See.  This is why I do not engage in these arguments.  I tend to get anxious and righteous.  I also get a little angry.  Angry that the world doesn’t entirely think as I do, and that leads me to the ultimate question.  The reason I point out my own complacency:  if I care enough to get angry, what am I doing about it?  I suppose the answer is “not very much”.

At least, not much more than I was already doing.  Quite simply, I am going to continue to raise my son.  He is going to know love, understanding, open-mindedness, patience and peace.  Those will be his weapons in his fight.  Weapons I’ll help him sharpen, as I continue to sharpen my own.  If you think this the path of weakness, you are welcome to move to the side as I continue to walk it.  I have known much of hell in my life, and those walls were painted in the troubles of my own making.  The heaven that I have known, while short lived thus far, has come from seeing past the darkness of my own tiny corner and embracing the light that always travels with love.  Jack will know love.  I have faith that this will be enough for him to weather the storms of a cruel and storm filled world.  I have the faith, but the intelligence to know that I’ve been wrong before.  With that must come the preparation, that I could be wrong again.  However, I don’t dwell there.  I see it for the possibility it is and I move on.  With that faith comes the hope that Jack can flip the script on the “cruel and storm filled world”.  That he can see the beauty and the calm, as a result of following my own gaze for long enough.  That’s really all I can do, right?  Be the example.  Don’t do what evil does.

So, here I sit still with no more answers than when I started.  Hope and faith is not a bad trade off for lack of certainty though.  I can deal with lack of certainty, if I know happiness is part of the deal.  I cannot predict the future and know not what the world has in store for any of us.  I have no idea when the bird is going to take flight, even if I may believe that it inevitably will.  I can only walk my talk and try to do the next right thing.  I can only recognize the fear of not knowing for what it is, just fear.  Fear only.  I can only see that and move forward, not worrying if the bird will take flight or when it will and not counting on the bird for fulfilling my own experience.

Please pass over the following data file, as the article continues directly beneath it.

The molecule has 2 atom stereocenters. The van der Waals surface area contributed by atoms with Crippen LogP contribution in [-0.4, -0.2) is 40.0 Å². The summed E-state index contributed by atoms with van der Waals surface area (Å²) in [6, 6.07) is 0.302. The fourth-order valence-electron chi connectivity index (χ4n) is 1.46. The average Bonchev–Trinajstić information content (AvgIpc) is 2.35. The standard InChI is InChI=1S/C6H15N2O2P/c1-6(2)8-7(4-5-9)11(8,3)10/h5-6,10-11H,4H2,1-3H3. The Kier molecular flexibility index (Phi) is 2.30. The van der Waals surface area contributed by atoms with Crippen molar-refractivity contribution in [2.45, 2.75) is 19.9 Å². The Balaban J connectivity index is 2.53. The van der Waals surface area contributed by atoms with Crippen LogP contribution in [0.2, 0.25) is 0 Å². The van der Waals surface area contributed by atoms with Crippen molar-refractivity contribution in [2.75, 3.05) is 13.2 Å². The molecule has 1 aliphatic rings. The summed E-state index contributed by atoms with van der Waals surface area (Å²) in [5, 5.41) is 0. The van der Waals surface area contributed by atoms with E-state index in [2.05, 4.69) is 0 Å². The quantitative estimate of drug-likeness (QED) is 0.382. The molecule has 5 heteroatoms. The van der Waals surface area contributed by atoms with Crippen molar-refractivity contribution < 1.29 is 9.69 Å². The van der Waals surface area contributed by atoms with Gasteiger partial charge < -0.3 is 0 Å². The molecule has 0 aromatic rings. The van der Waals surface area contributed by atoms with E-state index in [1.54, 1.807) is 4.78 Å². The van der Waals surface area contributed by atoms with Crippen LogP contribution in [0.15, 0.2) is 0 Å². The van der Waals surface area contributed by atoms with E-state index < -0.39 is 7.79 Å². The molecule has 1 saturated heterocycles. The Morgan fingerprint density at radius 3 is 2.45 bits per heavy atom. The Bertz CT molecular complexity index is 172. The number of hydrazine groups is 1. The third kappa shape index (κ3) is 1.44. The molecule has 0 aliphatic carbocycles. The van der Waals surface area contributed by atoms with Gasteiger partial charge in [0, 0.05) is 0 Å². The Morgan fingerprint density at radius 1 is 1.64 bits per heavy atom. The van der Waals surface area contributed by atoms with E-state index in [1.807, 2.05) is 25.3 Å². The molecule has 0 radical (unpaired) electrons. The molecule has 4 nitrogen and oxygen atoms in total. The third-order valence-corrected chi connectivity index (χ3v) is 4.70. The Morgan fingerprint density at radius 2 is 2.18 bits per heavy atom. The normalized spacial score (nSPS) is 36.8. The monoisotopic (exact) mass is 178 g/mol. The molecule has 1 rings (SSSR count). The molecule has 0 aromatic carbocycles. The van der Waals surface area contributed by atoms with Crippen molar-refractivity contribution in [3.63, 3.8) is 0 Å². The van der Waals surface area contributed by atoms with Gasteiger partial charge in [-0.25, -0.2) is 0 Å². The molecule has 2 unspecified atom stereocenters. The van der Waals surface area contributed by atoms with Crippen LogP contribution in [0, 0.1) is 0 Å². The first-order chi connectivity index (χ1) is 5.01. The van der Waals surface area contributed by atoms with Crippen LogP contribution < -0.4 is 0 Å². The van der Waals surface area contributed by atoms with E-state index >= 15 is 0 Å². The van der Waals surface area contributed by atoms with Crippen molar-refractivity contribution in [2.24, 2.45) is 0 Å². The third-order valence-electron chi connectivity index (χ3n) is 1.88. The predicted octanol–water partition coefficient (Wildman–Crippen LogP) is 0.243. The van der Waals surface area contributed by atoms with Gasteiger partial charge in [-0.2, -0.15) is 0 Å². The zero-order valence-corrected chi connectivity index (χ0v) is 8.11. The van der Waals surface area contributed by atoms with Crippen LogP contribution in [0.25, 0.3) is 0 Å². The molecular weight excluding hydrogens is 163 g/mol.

If I can instill the joy that comes with adoption of this attitude in Jack, even for a little bit, I think he’ll not only understand that he cannot fly alongside the bird.  He’ll be okay with the idea that he gets to walk instead.  In essence, he’ll be okay with who he is.  An ideal I believe few of us truly hold, or even seek to discover.  Rather than distract himself with the ramblings of demagogues or find false comfort in violence or pretend bravado, Jack may end up being comfortable just standing still talking to another human being.

There is little that I do know in this life.  I’m only really good at a few things.  There is a lot that I suck at.  One thing I know is that if I can raise my son to be a fraction of a percent more healthy than I was, I am ahead of the game.

I’m a recovered alcoholic.  I’m a husband.  I’m a friend.  I’m a father.  I’m an artist.   I’m really good at being all of those things.  I’m George, and I am not afraid of you.  I care about you.  I might not like you all, but I do love you.